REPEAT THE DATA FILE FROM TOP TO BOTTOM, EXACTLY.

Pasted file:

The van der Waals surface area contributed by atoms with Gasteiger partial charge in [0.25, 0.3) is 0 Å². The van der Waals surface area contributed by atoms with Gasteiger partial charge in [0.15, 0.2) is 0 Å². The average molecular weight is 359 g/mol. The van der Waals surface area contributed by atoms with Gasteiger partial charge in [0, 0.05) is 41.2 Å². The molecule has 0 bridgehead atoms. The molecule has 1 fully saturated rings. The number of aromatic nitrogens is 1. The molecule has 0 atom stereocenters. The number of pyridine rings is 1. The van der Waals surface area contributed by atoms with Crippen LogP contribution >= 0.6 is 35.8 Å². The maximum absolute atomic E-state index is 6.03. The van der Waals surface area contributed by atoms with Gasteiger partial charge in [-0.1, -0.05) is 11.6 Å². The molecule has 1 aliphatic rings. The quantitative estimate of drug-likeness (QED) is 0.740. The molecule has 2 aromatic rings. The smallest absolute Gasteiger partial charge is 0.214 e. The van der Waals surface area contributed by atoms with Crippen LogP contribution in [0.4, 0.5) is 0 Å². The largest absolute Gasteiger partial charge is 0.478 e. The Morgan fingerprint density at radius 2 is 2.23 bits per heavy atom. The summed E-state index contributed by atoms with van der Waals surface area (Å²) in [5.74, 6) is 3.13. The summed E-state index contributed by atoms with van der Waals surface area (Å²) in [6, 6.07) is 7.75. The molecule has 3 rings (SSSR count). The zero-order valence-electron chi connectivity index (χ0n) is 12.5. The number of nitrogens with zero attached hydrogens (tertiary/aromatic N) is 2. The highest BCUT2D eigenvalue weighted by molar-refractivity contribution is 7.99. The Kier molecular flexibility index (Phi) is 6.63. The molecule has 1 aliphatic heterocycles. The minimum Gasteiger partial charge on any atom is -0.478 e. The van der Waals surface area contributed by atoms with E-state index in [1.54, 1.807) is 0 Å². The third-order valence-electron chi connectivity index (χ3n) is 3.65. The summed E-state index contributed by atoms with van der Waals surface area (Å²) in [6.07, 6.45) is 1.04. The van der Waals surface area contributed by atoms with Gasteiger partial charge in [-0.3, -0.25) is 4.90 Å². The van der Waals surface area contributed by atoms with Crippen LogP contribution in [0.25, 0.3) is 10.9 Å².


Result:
The van der Waals surface area contributed by atoms with Gasteiger partial charge in [0.25, 0.3) is 0 Å². The van der Waals surface area contributed by atoms with Gasteiger partial charge in [0.15, 0.2) is 0 Å². The average molecular weight is 359 g/mol. The van der Waals surface area contributed by atoms with Gasteiger partial charge in [0, 0.05) is 41.2 Å². The molecule has 0 bridgehead atoms. The molecule has 1 fully saturated rings. The number of aromatic nitrogens is 1. The molecule has 0 atom stereocenters. The number of pyridine rings is 1. The van der Waals surface area contributed by atoms with Crippen LogP contribution >= 0.6 is 35.8 Å². The maximum absolute atomic E-state index is 6.03. The van der Waals surface area contributed by atoms with Gasteiger partial charge in [-0.1, -0.05) is 11.6 Å². The molecule has 1 aliphatic rings. The quantitative estimate of drug-likeness (QED) is 0.740. The molecule has 2 aromatic rings. The smallest absolute Gasteiger partial charge is 0.214 e. The van der Waals surface area contributed by atoms with Crippen LogP contribution in [0.4, 0.5) is 0 Å². The largest absolute Gasteiger partial charge is 0.478 e. The Morgan fingerprint density at radius 2 is 2.23 bits per heavy atom. The summed E-state index contributed by atoms with van der Waals surface area (Å²) in [5.74, 6) is 3.13. The summed E-state index contributed by atoms with van der Waals surface area (Å²) in [6, 6.07) is 7.75. The molecule has 3 rings (SSSR count). The zero-order valence-electron chi connectivity index (χ0n) is 12.5. The number of nitrogens with zero attached hydrogens (tertiary/aromatic N) is 2. The highest BCUT2D eigenvalue weighted by molar-refractivity contribution is 7.99. The Kier molecular flexibility index (Phi) is 6.63. The molecule has 1 aliphatic heterocycles. The minimum Gasteiger partial charge on any atom is -0.478 e. The van der Waals surface area contributed by atoms with E-state index in [1.54, 1.807) is 0 Å². The third-order valence-electron chi connectivity index (χ3n) is 3.65. The summed E-state index contributed by atoms with van der Waals surface area (Å²) in [6.07, 6.45) is 1.04. The van der Waals surface area contributed by atoms with Gasteiger partial charge in [-0.3, -0.25) is 4.90 Å². The van der Waals surface area contributed by atoms with Crippen LogP contribution in [0.25, 0.3) is 10.9 Å².